Q&A Session

The floor was then opened to the audience for a Q&A session.

In response to a question on the differences between the film industry today and when he started around 30 years ago, Jim Sheridan recalled that the US has been the “dominant force” in the world’s markets and that this has not changed. He added that this may change in the next five years or so with the growth of China. He also recalled that in the past, “European countries together add up to a slightly greater population than the US but the latter had a common language (English) and so their market dominated”. He added that the film industry “works because of money and the art follows”. Jim Sheridan also provided some examples of how a film’s success requires “being branded in the US”.Marketing is more important than the making”, he explained. He warned, however, that this often leads to just one single US story being told and can be destructive to independent films.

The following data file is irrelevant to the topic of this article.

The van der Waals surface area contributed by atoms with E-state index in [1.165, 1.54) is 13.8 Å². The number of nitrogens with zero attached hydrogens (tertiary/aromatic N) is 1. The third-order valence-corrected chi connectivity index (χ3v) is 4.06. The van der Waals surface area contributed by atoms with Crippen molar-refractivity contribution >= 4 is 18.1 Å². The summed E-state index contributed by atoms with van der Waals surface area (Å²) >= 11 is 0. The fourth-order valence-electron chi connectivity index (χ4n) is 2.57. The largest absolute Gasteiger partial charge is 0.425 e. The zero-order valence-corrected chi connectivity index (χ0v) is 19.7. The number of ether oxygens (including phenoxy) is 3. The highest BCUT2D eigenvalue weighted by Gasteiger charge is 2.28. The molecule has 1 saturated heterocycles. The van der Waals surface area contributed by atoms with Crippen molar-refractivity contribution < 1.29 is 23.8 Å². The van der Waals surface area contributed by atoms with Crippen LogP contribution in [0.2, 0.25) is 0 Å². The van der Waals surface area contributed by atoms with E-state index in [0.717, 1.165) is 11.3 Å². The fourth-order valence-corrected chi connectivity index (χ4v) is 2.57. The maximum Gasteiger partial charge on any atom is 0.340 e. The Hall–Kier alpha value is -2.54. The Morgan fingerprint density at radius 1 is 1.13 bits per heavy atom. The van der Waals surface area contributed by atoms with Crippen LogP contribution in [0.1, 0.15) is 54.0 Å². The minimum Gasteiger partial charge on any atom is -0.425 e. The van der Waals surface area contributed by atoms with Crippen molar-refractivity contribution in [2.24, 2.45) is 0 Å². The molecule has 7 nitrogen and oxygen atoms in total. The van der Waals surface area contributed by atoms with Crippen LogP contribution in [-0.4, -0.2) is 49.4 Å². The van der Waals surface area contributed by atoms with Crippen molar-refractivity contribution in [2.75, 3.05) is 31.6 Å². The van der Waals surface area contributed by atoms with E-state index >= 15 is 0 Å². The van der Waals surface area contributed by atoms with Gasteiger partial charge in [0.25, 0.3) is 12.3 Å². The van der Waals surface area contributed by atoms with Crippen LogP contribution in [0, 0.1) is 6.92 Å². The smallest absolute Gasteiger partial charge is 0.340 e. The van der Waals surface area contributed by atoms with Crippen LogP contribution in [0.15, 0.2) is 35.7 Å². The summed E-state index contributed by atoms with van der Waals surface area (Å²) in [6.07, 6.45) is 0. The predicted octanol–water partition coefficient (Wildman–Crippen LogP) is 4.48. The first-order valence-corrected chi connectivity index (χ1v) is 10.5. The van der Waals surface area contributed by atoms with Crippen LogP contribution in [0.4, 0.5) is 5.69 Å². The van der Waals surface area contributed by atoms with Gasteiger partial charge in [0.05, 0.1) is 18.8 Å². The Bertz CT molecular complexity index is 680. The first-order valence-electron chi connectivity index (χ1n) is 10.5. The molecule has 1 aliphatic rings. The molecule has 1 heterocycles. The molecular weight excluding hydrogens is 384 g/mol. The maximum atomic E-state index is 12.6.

Jim Sheridan added that immigrant filmmakers and actors (Jews, Italians, Irish) had contributed to the creation of the so-called “American Dream” by creating films which allowed them to integrate into US society. He added that “Americans love royal family stories” and that the Camelot invention allowed a Catholic (with Irish roots) to be elected President (Kennedy) in the 1960s, which until then had been “unthinkable”.

Other questions included: Which film in which you have been involved as an actor, writer, director or producer, has given you the most satisfaction?, to which Jim Sheridan replied that “My Left Foot” had changed his life: it got him Oscar nominations and led to him earning 20-times more money than before.

Geoff Thompson then asked: Do you prefer the acting, writing, directing or producing the most? Or do like to be involved in all stages of a project, from conception to seeing it on the big screen? Here, Jim Sheridan quipped: “The truth is I hate all of them. […] If I have to do it right, it has to be a bit painful”. He described writing as difficult because it has become more language-based as opposed to the oral tradition of fireside stories. He also mentioned the challenge of raising finance and directing, the latter having both “moments of transcendence [and] slog”: “It’s a marathon”. He added that “auditioning may be best part as you find out what you’re going to do”. Similarly, he described editing as relatively easy as you are “retelling the story on your own”. He concluded: “Each has a neurosis attached to it”.